These next weeks will be important because it’s difficult to imagine how we could possibly be made ready for the joy and excitement and surprise of Christmas and the invading reign of God’s Kingdom without taking the time, first, to wait and to prepare for it. I really hope for all of us that when we sing “Joy to the world, the Lord has come” on Christmas Day (and for twelve more days after that!), we’ll be able to sing it not from a place of dull commonness due to the too-soon-indulgence of “Christmas” joy since the first of November, but from hearts that have long awaited the joy of the Lord in His excellent and perfect timing.
And hopefully, by posturing ourselves differently in these next weeks and by not indulging our joy as quickly, we’ll also become more aware of those for whom Christmas time is not joyful. Maybe our eyes will be opened to those who are still on a desert journey. And perhaps as we wait, just maybe, God will reveal to us a deeper need in our own lives which He has been waiting to meet for us.
November 22, 2017
I'm still encouraged by this past Sunday's service and the way that God makes Himself present to us when we're gathered in His name. It was so good to see some of those who couldn't worship with us for their health over the past few weeks to finally rejoin us and encourage the rest of us with their testimonial reminder of God's faithfulness. I do believe that God continues to be at work among us. And one of the other ways that became evident last weekend was through your giving.
This year's Advent Concert will take place at KC First Church on Friday, Dec. 15th at 7p and on Sunday, Dec. 17th at 6p. Our very own David Loscutoff and Kelly Wilson will be part of the choir! Think of someone to invite, and also be preparing for a special offering that will be collected to benefit the KC Rescue Mission.
Christmas begins on Christmas Eve! We'll celebrate at the church with a candlelight vigil from 6p-7p.
Please also keep on your radar that on Christmas Day this year we'll share a short time of worship and fellowship and treats in our home, probably mid-morning.
In parting, I'd like to reiterate what I shared with you all last Sunday, that something we have to be thankful for this year (and always) is the opportunity to be humbled, like Christ. In the ways that we suffer for righteousness' sake, in the ways that we give of our means and of our selves, we have the chance to be lowly like Jesus. And to be associated with our Lord in these kinds of humble ways is something to be especially grateful for as His followers.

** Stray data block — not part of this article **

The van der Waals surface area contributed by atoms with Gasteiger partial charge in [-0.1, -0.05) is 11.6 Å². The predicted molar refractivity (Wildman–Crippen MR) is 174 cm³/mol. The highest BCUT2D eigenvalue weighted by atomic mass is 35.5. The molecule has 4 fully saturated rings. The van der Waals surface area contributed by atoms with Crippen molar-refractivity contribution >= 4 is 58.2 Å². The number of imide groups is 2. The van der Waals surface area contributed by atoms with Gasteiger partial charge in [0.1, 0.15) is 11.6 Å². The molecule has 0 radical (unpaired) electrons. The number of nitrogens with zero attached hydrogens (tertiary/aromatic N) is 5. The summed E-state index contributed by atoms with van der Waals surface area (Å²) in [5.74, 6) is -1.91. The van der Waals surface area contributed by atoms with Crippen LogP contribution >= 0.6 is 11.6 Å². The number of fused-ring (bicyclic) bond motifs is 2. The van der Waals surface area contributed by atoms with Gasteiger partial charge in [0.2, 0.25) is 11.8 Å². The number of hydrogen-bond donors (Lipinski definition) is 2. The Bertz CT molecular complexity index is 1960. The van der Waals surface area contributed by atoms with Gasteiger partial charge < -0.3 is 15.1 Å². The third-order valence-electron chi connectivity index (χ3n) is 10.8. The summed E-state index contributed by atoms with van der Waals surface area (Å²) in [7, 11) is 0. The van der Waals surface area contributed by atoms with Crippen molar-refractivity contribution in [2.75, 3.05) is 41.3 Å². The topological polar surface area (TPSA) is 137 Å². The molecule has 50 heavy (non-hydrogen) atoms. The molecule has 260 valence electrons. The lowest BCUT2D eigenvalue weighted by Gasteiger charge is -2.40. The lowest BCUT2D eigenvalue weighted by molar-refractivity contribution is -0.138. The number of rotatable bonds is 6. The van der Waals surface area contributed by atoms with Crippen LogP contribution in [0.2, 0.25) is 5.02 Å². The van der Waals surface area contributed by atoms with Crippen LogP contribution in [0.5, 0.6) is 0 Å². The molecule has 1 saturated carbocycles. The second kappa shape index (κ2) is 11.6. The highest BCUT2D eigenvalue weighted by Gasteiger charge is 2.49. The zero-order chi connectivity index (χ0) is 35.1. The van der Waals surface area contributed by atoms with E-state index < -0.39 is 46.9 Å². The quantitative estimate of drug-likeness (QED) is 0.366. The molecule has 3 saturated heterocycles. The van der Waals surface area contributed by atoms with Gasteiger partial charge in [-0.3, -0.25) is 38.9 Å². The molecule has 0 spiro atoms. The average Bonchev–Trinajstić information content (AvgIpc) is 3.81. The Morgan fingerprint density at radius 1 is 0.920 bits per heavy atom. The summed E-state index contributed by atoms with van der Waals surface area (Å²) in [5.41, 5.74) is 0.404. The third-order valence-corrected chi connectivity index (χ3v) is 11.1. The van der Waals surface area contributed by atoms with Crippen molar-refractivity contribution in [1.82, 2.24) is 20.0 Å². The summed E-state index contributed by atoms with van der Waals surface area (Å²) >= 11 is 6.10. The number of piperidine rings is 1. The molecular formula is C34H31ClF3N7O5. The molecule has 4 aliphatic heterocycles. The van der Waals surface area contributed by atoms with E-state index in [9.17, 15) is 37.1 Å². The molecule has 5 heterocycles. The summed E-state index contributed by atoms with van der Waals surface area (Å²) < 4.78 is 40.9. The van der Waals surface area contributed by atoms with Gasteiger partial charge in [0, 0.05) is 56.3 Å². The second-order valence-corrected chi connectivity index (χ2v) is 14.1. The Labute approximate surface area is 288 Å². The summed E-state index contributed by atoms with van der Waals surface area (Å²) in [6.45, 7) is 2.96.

Blessings on your holiday!
October 18, 2017
You know, I believe that we can encounter God much more powerfully when we've taken the time to prepare, when we're anticipating during the week and intentionally seeking Him and longing to experience His presence on Sundays. This preparation begins the moment we conclude our worship service and journey through our days looking forward to the next Lord's Day.
But we also have the opportunity to prepare ourselves in the few moments right before our worship service starts. Brother Ivan plays some beautiful music as a prelude, and I like to use that time to calm myself down, rid myself of distractions, and pray the God would meet with us in a special way. I fear that if we run into the sanctuary right at 11:00AM (or even afterwards), it's difficult for our minds and spirits to get "in the right place," and we miss out on some of what God might have in store for us.
So I encourage you to think upon these things. Do enjoy the time we have built in to our schedule to fellowship before the service, but remember ultimately why we've come and to Whom we're trying to "pay the proper honor." And maybe even begin planning now so that your Sunday morning can be as un-hustled and focused-on-Christ as it ought to be.
"The Lord be with your spirit! Grace be with you!" (2 Tim.4:22)
August 1, 2017
We’re well into the week by now, and I hope that you’ve been practicing looking for God. Remember, it’s often between the lines and behind the scenes that God’s Spirit is at work; we need only notice where He’s up to something and then jump into that same redemptive activity.
There are a few areas where God has already evidenced His work among us, and so I want to put some of them before you again:
In our small groups—Have you connected to one yet?
In our adult Sunday School class—We have a rich resource for discipleship in Janice. Why not come to Sunday School this Sunday?